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NOAA predicts below normal Atlantic hurricane season, but it only takes one!


This hurricane season may be a snoozer, but don’t get lulled to sleep.  Just one landfalling hurricane can “wreak havoc” cautioned NOAA in its Atlantic hurricane season outlook released today from Brooklyn, New York – near ground-zero for 2012’s Superstorm Sandy.

Prefacing the announcement that NOAA expects a near or below average Atlantic hurricane season, administrator Kathryn Sullivan quickly downplayed the numbers.

“Today is not about percentages and ranges,” said Kathryn Sullivan, NOAA Administrator. “It needs first and foremost to be about preparedness.”

“As we saw with Sandy in 2012 and Andrew in 1992 –  a quiet season, it only takes one destructive storm to make for a very bad season on the ground,” Sullivan stressed.


Officially, NOAA is predicting 8-13 hurricanes, 3-6 hurricanes, 1-2 major hurrinaces (category 3 or higher).  These are near or below seasonal averages.

An average season produces 12 named storms, 6.5 hurricanes, and 2 major hurricanes.

Other forecasters have also called for a relatively lackluster season:

* Colorado State researchers Phil Klotzbach and Bill Gray predicted 9 named storms, 3 hurricanes and 1 major hurricane

* WeatherBell Analytics (Joe Bastardi)  predicted 8 to 10 named storms, 3 to 5 becoming hurricanes, and 2 major storms.

* AccuWeather predicted 10 named storms, 5 hurricanes, and 2 major hurricanes

* Earth Networks – WeatherBug predicted  8-12 named storms, 3-5 hurricanes, and 1-3 major hurricanes

The forecast development of El Niño is driving the strong consensus for a quieter than average season.  El Niño tends to create hostile wind shear – turning winds with altitude – that disturbs hurricane formation.

“Atmospheric and oceanic conditions across the tropical Pacific are already taking on some El Niño characteristics,” said Gerry Bell, NOAA’s lead seasonal hurricane forecaster. “Also, we are currently seeing strong trade winds and wind shear over the tropical Atlantic, and NOAA’s climate models predict these conditions will persist, in part because of El Niño. The expectation of near-average Atlantic Ocean temperatures this season, rather than the above-average temperatures seen since 1995, also suggests fewer Atlantic hurricanes.”

Last year, forecasters generally predicted a busy hurricane season and it was the least active in 30 years. NOAA’s forecast probabilities suggest there’s just a 10 percent chance the “most likely” forecast is off, and that the hurricane season will turn into an active one.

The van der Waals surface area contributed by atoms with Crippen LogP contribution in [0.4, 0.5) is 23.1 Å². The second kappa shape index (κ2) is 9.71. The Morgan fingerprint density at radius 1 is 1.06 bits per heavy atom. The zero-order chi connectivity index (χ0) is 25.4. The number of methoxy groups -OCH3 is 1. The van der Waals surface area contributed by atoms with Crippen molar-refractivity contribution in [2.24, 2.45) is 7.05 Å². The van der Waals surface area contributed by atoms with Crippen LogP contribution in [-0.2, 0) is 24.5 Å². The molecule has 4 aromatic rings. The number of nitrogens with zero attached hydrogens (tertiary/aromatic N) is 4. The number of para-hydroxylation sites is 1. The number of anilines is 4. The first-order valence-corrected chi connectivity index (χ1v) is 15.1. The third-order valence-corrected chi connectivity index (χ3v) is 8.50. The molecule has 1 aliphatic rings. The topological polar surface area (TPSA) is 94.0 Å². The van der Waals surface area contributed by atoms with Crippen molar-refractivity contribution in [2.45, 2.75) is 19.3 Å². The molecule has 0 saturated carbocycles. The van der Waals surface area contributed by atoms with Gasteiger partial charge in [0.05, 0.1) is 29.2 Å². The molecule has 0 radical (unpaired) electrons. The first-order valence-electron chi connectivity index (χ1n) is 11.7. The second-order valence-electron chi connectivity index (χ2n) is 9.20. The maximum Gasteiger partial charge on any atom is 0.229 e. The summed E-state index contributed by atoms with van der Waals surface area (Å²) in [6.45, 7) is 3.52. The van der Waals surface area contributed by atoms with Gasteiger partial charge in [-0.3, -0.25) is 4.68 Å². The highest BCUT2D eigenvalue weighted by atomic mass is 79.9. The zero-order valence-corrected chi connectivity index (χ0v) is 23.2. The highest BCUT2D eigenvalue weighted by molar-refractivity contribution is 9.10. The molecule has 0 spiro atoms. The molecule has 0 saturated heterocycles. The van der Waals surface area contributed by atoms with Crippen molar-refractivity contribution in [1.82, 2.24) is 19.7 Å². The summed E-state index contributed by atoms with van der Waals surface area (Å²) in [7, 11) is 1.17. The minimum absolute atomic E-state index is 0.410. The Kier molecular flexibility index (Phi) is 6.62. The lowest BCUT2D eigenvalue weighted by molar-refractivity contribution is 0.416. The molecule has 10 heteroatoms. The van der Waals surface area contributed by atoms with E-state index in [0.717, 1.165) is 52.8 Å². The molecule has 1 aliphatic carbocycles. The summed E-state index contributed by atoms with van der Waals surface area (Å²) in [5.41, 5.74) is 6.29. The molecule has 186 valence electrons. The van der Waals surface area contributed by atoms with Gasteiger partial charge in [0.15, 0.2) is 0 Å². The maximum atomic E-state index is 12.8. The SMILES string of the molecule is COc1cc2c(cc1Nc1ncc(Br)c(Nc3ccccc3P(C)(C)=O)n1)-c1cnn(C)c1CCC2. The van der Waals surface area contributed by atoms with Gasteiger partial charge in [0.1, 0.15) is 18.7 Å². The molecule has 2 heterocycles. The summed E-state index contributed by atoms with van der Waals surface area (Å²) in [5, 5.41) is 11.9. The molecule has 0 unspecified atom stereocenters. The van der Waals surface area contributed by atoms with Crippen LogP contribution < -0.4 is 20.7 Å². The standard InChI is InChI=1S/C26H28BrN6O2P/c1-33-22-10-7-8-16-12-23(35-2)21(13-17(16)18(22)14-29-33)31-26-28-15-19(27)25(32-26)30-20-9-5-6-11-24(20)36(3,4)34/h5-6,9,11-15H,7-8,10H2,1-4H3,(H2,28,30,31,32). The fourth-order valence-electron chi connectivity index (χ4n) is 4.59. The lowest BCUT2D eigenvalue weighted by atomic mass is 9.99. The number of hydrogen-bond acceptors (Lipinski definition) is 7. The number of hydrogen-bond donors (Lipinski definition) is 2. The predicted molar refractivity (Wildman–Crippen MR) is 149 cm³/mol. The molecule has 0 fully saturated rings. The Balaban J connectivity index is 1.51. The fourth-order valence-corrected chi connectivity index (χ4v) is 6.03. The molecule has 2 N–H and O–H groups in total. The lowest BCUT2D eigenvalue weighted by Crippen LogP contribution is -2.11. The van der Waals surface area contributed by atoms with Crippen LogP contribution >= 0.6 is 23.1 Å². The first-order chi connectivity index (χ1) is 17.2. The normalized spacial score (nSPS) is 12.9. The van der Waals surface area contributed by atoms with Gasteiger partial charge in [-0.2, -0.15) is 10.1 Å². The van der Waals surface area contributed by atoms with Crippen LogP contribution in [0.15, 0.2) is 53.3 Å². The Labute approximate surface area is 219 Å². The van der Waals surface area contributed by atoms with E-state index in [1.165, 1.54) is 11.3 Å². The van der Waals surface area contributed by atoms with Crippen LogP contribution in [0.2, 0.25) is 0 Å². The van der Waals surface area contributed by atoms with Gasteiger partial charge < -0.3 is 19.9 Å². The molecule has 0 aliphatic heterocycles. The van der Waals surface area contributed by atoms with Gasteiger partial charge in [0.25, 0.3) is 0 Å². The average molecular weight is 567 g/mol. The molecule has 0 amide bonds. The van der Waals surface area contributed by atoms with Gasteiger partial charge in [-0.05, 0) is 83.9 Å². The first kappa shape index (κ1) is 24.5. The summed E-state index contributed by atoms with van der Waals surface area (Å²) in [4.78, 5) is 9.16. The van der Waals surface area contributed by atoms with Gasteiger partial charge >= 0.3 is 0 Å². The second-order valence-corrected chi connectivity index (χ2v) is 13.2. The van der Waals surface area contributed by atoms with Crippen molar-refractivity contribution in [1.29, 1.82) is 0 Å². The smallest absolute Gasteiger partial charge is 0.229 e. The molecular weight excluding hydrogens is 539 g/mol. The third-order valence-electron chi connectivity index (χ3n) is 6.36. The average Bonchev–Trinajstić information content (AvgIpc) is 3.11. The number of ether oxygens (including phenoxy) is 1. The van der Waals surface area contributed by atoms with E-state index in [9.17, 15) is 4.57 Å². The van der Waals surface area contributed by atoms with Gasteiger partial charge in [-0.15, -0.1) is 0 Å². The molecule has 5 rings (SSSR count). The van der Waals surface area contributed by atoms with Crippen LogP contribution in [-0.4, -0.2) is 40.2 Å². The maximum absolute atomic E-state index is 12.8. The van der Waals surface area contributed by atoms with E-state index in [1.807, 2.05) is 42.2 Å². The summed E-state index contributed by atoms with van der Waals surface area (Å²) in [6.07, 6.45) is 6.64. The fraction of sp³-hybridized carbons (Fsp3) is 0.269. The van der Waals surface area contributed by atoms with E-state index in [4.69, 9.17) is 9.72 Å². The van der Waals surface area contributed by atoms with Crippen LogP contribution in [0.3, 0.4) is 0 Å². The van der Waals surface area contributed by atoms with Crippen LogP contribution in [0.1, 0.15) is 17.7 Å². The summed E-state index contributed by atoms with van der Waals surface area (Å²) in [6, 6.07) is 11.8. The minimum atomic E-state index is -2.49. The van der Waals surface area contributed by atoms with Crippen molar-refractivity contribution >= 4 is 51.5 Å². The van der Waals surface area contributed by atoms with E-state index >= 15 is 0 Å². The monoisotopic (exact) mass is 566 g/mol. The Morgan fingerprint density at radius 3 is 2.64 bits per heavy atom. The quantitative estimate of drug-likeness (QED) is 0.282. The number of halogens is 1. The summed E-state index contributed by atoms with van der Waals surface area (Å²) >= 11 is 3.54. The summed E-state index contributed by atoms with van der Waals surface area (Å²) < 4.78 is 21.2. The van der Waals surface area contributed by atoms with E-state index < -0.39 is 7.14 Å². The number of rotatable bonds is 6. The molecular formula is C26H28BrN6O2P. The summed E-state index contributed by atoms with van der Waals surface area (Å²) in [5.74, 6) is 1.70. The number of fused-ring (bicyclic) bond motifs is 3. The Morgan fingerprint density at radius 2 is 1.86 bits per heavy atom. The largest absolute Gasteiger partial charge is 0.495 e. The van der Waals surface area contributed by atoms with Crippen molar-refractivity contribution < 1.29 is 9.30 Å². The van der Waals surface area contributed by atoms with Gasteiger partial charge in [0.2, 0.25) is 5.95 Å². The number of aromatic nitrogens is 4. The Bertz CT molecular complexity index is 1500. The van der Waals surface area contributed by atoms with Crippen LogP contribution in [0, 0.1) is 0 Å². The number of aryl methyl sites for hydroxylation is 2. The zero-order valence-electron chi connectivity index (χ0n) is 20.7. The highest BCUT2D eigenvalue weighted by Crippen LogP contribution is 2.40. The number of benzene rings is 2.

As part of the outlook roll-out emphasis on preparedness, NOAA announced the launch of new flood mapping visualizations showing where storm surge could occur and how high above ground the water could reach.

“[The tool] allows users to make decisions very quickly,” said Holly Bamford, director of NOAA’s Ocean Service. “How high is the flood going to be? When is it going to show up? These visualization tools are critical for translating complex information.”

Related: National Hurricane Center gives storm surge modeling a major boost | National Hurricane Center plans new storm surge warnings starting in 2015

Louis Uccellini, director of the National Weather Service, highlighted improvements to the weather prediction models vital to forecasting the track and intensity of tropical storms, including:

* Doubling the resolution of NOAA’s Global Forecast System (GFS) model by the end of the summer. In hindsight tests, this amped up version of the GFS predicted Sandy’s erratic, westward turn towards New Jersey 7 days in advance, in contrast to the version of the model in 2012 which forecast it would go out to sea.

* An improved version of the HWRF model – a specialized model for hurricane forecasting – which will assimilate new doppler radar data from the tail of hurricane hunter aircraft. An experimental version of this model did “an incredible job” in forecasting the track and rapid intensification of storms in the South Pacific last year, Uccellini said.

Atlantic hurricane season begins June 1 and ends November 30.

Jason is the Washington Post’s weather editor and Capital Weather Gang's chief meteorologist. He earned a master's degree in atmospheric science, and spent 10 years as a climate change science analyst for the U.S. government. He holds the Digital Seal of Approval from the National Weather Association.
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